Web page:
By: Paul Abelson

Editor's note: Last month, we began our examination of the effects of snow and ice control chemicals on cabs and hardware. We continue our series with combating corrosion on chassis, suspensions, and brakes.

In 2001, Roy Gambrell shocked attendees of the American Trucking Associations' Technology and Maintenance Council Annual Meeting by making us aware of a new phenomenon.

Gambrell is maintenance director for Truck It in Franklin, Ky., and the council's soon-to-be general chairman. He'd found that his fleet's brake linings were cracking after only 30,000 to 40,000 miles instead of the 100,000 miles or more he'd been getting. When shoes were repaired or replaced, the cracking occurred more rapidly.

The cause: chemicals applied to roads to prevent or control snow and ice. As tires roll over the roads they kick up fine sprays of the chemicals. The moisture carries sodium chloride, calcium chloride, and magnesium chloride, often in combination, which wicks into the vehicle's nooks, crannies, and joints between metal surfaces. And there they stay, even through numerous washings.

When they get onto the steel brake shoes, they cause rust.

Rust, or iron oxide, expands to a greater volume than the original iron it combines with. The expanded material has nowhere to go, so it presses outward against the weakest point of resistance: the linings. Eventually the pressure cracks the linings. If caught early, the cracks will put a truck out of service. If not caught in time, brakes fail catastrophically. That causes crashes.

Magnesium chloride is one of the worst offenders. While less aggressive than ordinary road salt, magnesium chloride retains water — even drawing water from the air — to do more total damage over time. If relative humidity is more than 27%, magnesium chloride stays wet continuously.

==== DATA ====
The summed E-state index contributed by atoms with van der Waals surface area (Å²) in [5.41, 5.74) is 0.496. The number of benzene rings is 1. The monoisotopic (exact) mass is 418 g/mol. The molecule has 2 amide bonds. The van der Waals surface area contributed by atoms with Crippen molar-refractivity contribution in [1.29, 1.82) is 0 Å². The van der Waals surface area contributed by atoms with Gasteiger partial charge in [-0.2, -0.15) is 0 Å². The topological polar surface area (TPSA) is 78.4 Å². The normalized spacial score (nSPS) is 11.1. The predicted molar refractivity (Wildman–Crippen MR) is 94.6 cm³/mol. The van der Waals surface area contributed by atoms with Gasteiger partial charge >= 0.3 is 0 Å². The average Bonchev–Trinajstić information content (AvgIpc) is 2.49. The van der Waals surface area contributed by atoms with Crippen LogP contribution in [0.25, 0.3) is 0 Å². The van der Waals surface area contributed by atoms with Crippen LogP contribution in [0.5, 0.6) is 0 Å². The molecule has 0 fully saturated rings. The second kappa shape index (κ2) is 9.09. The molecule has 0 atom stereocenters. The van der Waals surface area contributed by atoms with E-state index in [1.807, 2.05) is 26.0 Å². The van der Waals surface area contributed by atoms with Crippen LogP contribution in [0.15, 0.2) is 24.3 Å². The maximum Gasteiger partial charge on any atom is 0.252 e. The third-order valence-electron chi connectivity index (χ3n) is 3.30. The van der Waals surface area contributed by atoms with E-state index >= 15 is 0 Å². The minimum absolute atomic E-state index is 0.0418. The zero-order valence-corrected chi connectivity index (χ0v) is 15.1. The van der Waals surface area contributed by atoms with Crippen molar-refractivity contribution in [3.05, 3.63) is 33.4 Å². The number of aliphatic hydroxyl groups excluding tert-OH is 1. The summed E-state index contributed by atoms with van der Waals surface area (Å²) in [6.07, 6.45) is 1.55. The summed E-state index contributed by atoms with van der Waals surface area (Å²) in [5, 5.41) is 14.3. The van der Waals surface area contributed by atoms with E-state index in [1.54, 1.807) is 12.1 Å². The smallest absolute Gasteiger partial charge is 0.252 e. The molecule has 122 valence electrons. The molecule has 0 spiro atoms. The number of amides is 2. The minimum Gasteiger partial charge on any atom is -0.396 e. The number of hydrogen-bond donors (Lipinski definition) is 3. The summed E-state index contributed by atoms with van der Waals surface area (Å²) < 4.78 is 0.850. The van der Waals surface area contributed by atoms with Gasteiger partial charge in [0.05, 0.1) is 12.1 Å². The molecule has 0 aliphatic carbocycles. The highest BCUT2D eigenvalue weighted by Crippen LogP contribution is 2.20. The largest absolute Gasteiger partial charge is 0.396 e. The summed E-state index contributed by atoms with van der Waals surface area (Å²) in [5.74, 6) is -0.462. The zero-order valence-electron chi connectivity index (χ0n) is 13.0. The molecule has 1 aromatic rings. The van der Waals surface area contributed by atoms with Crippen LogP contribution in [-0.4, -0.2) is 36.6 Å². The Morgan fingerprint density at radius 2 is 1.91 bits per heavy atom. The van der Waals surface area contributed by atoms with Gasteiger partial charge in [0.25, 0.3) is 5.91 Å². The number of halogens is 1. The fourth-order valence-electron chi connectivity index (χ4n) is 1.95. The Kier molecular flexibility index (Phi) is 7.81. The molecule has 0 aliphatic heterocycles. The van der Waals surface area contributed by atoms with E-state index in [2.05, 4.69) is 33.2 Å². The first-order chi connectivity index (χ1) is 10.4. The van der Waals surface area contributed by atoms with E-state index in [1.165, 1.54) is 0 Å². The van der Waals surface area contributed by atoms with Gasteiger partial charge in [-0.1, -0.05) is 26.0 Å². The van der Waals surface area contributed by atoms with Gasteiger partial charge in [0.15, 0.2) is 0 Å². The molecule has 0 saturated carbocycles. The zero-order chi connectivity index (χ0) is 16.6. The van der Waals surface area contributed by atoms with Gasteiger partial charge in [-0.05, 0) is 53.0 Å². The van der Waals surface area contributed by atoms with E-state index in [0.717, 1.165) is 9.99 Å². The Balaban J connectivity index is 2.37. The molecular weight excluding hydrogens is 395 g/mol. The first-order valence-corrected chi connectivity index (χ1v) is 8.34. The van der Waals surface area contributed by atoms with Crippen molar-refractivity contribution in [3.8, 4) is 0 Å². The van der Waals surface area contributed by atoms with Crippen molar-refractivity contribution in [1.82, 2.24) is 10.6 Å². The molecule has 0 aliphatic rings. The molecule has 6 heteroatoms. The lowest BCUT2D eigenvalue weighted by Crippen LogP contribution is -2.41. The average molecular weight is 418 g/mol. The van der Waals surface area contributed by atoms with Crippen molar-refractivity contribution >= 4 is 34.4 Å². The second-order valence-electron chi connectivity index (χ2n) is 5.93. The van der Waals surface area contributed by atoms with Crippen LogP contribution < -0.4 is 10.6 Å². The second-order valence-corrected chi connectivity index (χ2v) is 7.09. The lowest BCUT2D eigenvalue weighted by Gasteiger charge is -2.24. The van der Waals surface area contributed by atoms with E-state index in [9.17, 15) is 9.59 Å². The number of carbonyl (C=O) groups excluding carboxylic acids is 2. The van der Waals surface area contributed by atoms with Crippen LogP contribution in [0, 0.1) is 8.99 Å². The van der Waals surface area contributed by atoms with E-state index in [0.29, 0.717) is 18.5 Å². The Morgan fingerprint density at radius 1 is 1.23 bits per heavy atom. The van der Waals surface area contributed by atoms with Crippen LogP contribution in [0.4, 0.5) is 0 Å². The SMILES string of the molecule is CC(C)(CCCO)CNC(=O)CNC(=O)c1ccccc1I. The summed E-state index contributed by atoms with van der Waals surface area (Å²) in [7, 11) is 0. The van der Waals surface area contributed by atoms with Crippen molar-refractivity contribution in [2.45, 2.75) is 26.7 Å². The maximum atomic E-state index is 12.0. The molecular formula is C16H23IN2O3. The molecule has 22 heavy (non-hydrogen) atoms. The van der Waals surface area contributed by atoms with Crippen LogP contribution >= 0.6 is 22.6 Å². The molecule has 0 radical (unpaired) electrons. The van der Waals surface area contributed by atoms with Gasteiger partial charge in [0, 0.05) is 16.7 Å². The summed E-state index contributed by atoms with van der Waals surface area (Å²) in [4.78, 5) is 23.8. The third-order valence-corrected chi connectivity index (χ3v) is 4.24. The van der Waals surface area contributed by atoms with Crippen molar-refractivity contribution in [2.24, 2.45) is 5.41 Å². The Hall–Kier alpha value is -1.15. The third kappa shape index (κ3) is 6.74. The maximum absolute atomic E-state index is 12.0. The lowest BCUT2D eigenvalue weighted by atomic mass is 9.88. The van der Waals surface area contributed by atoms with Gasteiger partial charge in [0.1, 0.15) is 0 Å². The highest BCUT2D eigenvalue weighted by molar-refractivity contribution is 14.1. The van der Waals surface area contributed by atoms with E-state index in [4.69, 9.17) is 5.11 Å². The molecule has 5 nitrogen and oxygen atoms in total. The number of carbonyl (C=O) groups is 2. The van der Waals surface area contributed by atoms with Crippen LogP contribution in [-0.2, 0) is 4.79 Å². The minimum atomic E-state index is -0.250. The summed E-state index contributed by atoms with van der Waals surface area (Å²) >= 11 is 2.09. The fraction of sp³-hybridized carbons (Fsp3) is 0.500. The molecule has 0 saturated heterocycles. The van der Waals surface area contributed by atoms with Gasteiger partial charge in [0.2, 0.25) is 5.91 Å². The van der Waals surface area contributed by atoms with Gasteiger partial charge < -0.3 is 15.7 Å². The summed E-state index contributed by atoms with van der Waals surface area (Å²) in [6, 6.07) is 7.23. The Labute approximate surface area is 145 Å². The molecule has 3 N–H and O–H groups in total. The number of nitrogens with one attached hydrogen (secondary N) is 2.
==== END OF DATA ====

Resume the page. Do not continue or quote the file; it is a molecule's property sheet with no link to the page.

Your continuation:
Shortly after Gambrell identified “rust jacking,” Darry Stuart, president of DWS Fleet Management Services, Wrentham, Mass., presented photographic evidence demonstrating how widespread corrosion had become. Brake shoes aren't the only victims. Virtually all exposed metal on a truck— suspension parts, painted aluminum and steel fuel tanks, landing gear, cab steps, and even cross members and chassis rails — can rust enough to lose all structural strength.

Corrosion isn't confined to structural parts. Line connections deteriorate and no longer hold air. Straps and related hardware no longer support tanks. End fittings no longer keep hoses attached, and air chambers rust through so that brakes won't work.


Long vehicle life starts with specifying the best components. Some managers pay thousands up front for galvanized and stainless-steel components, which pay for themselves many times over the life of a vehicle. Make sure they're suitable for the job, then consider corrosion protection.

That applies to replacement parts as well. Inexpensive brake shoes that you replace four times a year, or suspension hangers that rust through, are no bargain. Powder-coated products have epoxy or urethane resins that are drawn to surfaces with electrostatic charges and then baked to melt and flow the particles into all nooks and crannies. They provide the longest coating life, even in the most adverse conditions.

The next step in fighting corrosion is cleanliness.

While surfaces may look damage-free, they may be rusting from inside out, often in the spaces between metals. At the first sign of corrosion on the surface, clean whatever you can. Then, try to inspect and clean in the cracks. You may have to disassemble components to get where the rust starts. Sprays and paints that chemically convert rust into phosphates are good stop-gap measures to prevent additional rust formation, but for a long-term fix, abrade or sandblast down to bare metal. Then prime and paint.

Wash trucks regularly and more often during winter. Pressure washing works well on sides and tops, but because it forces corrosive chemicals deeper into undercarriage crevices, high-volume flooding may be more effective. After washing and during pre-trip inspections, check for signs of rust or galvanic action between metal parts.

Take your time. Be thorough in all you do. You'll get the longest possible life from all your rolling stock.

— Paul Abelson ( is a former director of the Technology and Maintenance Council of the American Trucking Associations, a board member of Truck Writers of North America, and active in the Society of Automotive Engineers.